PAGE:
Numeric Type Special Methods
When creating a new numeric data type, you must provide
definitions for the essential mathematical and logical operators. When
we write an expression using the usual +, , *, and /, Python transforms
this to method function calls. Consider the following:
v1= MyClass(10,20)
v2= MyClass(20,40)
x = v1 + v2
In this case, Python will evaluate line 3 as if you had
written:
x = v1.__add__( v2 )
Every arithmetic operator is transformed into a method function
call. By defining the numeric special methods, your class willwork with
the builtin arithmetic operators. There are, however, some subtleties
to this.
Forward, Reverse and InPlace Method Functions. First, there are as many as three variant methods required to
implement each operation. For example, * is implemented by
__mul__
, __rmul__
and
__imul__
. There are forward and reverse special
methods so that you can assure that your operator is properly
commutative. There is an inplace special method so that you can
implement augmented assignment efficiently (see the section called “Augmented Assignment”).
You don't need to implement all three versions. If you implement
just the forward version, and your program does nothing too odd or
unusual, everything will work out well. The reverse name is used for
special situations that involve objects of multiple classes.
Python makes two attempts to locate an appropriate method function
for an operator. First, it tries a class based on the lefthand operand
using the "forward" name. If no suitable special method is found, it
tries the the righthand operand, using the "reverse" name.
Consider the following:
v1= MyClass(10,20)
x = v1 * 14
y = 28 * v1
Both lines 2 and 3 require conversions between the builtin
integer type and MyClass
. For line 2, the forward
name is used. The expression v1*14
is evaluated as if it
was
x = v1.__mul__( 14 )
For line 3, the reverse name is used. The expression
28*v1
is evaluated as if it was
y = v1.__rmul__( 28 )
The Operator Algorithm. The algorithm for determing what happens with
x
op
y
is approximately as follows.
Historically, as Python has evolved, so have the ins and outs of
argument coercion. In the future, beginning with Python 3.0, the older
notion of type coercion and the coerce
function
will be dropped altogether, so we'll focus on the enduring features
that will be preserved. Section 3.4.8 of the Python
Language Reference covers this in more detail; along with
the caveat that the rules have gotten too complex.
Note than a special method function can return the value
NotImplemented
. This indicates that the operation
can't work directly only the values, and another operation should be
chosen. The rules provide for a number of alternative operations, this
allows a class to be designed in a way that will cooperate successfully
with potential future subclasses.

The expression
string
%
anything
is a special case and
is handled first. This assures us that the value of
anything
is left untouched by any other
rules. Generally, it is a tuple or a dictionary, and should be left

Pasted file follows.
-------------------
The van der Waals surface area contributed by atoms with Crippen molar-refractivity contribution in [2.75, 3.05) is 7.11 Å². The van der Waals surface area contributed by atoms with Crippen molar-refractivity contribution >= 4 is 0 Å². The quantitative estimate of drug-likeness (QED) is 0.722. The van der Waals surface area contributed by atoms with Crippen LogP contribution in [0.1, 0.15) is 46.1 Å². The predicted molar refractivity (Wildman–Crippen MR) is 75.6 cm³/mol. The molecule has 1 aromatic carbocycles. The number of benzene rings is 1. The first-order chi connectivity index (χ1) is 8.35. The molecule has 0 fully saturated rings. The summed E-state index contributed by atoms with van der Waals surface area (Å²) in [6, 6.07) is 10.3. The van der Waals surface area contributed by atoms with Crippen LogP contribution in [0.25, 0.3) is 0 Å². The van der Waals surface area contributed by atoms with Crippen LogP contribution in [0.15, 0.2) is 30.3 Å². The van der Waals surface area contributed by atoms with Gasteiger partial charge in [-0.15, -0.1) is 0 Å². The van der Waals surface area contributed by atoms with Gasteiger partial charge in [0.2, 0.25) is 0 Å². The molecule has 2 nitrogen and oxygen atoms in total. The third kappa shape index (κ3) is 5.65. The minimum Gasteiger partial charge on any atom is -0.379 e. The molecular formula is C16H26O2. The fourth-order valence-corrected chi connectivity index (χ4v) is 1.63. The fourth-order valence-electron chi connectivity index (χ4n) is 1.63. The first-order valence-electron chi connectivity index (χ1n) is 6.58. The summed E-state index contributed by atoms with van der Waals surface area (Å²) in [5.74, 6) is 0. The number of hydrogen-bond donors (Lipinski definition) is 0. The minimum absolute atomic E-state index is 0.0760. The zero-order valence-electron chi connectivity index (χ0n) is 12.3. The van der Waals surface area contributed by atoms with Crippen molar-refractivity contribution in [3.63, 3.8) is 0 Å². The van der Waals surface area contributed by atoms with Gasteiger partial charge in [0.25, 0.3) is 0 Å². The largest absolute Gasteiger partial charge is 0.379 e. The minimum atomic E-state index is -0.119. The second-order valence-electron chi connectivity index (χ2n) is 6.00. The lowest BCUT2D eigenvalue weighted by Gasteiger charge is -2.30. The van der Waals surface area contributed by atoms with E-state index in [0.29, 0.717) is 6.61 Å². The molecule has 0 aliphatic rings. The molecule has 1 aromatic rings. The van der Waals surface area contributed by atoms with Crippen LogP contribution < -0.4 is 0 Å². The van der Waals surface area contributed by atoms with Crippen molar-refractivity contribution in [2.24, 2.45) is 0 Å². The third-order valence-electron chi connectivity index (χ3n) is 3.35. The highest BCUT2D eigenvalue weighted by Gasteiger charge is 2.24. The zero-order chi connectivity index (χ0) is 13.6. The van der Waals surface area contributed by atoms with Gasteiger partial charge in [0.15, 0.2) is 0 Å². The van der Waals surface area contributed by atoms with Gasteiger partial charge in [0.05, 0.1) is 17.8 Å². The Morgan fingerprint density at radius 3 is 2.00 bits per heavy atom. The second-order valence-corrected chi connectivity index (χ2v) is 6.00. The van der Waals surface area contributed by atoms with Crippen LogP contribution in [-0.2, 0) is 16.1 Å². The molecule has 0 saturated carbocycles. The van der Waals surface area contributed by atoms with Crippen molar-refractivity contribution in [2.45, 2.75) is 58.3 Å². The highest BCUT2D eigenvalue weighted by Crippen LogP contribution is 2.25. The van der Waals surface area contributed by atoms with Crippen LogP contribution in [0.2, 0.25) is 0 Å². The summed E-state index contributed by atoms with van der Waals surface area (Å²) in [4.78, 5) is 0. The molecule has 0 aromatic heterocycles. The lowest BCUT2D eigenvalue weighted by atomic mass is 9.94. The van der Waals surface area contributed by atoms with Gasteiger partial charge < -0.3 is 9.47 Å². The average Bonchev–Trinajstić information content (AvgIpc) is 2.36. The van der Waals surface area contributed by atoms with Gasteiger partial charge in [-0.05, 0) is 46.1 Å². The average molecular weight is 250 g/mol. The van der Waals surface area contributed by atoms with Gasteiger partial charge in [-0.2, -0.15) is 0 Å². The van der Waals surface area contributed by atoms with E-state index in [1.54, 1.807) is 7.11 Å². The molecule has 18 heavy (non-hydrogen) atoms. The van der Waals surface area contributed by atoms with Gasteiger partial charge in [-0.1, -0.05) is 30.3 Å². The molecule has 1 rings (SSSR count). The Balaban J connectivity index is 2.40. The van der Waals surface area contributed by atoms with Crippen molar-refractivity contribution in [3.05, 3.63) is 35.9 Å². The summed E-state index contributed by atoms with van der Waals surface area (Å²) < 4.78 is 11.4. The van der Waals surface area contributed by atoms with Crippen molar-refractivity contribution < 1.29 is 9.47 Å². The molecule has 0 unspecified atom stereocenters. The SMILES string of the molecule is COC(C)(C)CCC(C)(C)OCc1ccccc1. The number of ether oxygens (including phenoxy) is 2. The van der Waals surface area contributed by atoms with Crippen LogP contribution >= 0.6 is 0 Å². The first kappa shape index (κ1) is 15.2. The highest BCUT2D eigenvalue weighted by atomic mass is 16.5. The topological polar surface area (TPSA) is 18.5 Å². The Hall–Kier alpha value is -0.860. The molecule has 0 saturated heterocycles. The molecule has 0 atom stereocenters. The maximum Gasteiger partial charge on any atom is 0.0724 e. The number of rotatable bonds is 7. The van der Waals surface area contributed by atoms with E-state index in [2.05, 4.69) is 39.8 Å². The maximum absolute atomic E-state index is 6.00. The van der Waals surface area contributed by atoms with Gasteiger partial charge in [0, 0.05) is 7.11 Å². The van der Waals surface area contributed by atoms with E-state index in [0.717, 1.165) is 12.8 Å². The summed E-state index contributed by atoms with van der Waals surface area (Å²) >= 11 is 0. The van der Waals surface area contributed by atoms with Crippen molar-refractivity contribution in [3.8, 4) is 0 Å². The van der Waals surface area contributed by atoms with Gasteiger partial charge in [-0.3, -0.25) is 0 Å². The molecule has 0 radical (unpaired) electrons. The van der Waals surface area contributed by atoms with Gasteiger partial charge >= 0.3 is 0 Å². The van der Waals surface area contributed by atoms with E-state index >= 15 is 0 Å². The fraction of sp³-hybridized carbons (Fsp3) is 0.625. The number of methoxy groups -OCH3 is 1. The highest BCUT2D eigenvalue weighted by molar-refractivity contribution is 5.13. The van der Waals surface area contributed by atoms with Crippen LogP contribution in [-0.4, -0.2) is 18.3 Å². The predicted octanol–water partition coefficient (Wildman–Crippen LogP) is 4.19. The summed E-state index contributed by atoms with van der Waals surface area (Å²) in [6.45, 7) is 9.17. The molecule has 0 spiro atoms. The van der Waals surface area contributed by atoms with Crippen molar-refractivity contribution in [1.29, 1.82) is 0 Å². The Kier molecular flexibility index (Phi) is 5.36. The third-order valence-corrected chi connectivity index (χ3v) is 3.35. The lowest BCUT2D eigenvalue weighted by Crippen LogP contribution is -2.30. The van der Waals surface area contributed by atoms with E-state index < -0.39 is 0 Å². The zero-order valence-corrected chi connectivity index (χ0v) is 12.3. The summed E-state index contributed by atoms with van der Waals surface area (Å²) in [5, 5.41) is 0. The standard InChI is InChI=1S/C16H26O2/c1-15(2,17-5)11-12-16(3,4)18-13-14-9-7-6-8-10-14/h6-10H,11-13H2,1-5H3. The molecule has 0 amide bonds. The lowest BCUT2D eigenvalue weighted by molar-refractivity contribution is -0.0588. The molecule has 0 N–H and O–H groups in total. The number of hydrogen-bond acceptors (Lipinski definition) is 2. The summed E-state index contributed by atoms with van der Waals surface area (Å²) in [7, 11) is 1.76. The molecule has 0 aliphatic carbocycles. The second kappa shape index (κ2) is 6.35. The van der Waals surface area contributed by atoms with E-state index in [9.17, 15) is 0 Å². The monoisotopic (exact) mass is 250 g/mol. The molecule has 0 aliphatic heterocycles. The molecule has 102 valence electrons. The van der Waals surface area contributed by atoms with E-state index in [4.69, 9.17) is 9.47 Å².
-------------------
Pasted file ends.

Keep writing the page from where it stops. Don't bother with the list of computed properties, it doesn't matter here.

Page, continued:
as such.

If this is an augmented assignment statement (known as an
inplace operator, e.g.,
a
+=
b
)
where the left operand implements __iop__
, then
the __iop__
special method is invoked without
any coercion. These inplace operators permit you to do an efficient
udpate the left operand object instead of creating a new
object.

As a special case, if an operator's left operand is an object
of a superclass of the right operand's class, the right operand's
__rop__
(subclass) method is tried first. If
this is not implemented or returns
NotImplemented
, then the the left operand's
__op__
(superclass) method is used. This is
done so that a subclass can completely override binary operators,
even for builtin types.

Generally,
x.__op__
(
y
) is tried
first. If this is not implemented or returns
NotImplemented
,
y.__rop__
(
x
) is tried
second. In the case of
The following functions are the “forward” operations,
used to implement the associated expressions.
method function 
original expression 
__add__ (
self
,
other
) 
self
+
other

__sub__ (
self
,
other
) 
self

other

__mul__ (
self
,
other
) 
self
*
other

__div__ (
self
,
other
) 
self
/
other

__mod__ (
self
,
other
) 
self
%
other

__divmod__ (
self
,
other
) 
divmod (
self
,
other
) 
__pow__ (
self
,
other
, [
modulo
] ) 
self
**
other
or pow
(
self
,
other
,
[
modulo
] ) 
__lshift__ (
self
,
other
) 
self
<<
other

__rshift__ (
self
,
other
) 
self
>>
other

__and__ (
self
,
other
) 
self
and
other

__xor__ (
self
,
other
) 
self
xor
other

__or__ (
self
,
other
) 
self
or
other

The method functions in this group are used to resolve operators
using by attempting them using a reversed sense.
method function 
original expression 
__radd__ (
self
,
other
) 
other
+
self

__rsub__ (
self
,
other
) 
other

self

__rmul__ (
self
,
other
) 
other
*
self

__rdiv__ (
self
,
other
) 
other
/
self

__rmod__ (
self
,
other
) 
other
%
self

__rdivmod__ (
self
,
other
) 
divmod (
other
,
self
) 
__rpow__ (
self
,
other
) 
other
**
self
or pow
(
other
,
self
) 
__rlshift__ (
self
,
other
) 
other
<<
self

__rrshift__ (
self
,
other
) 
other
>>
self

__rand__ (
self
,
other
) 
other
and
self

__rxor__ (
self
,
other
) 
other
xor
self

__ror__ (
self
,
other
) 
other
or
self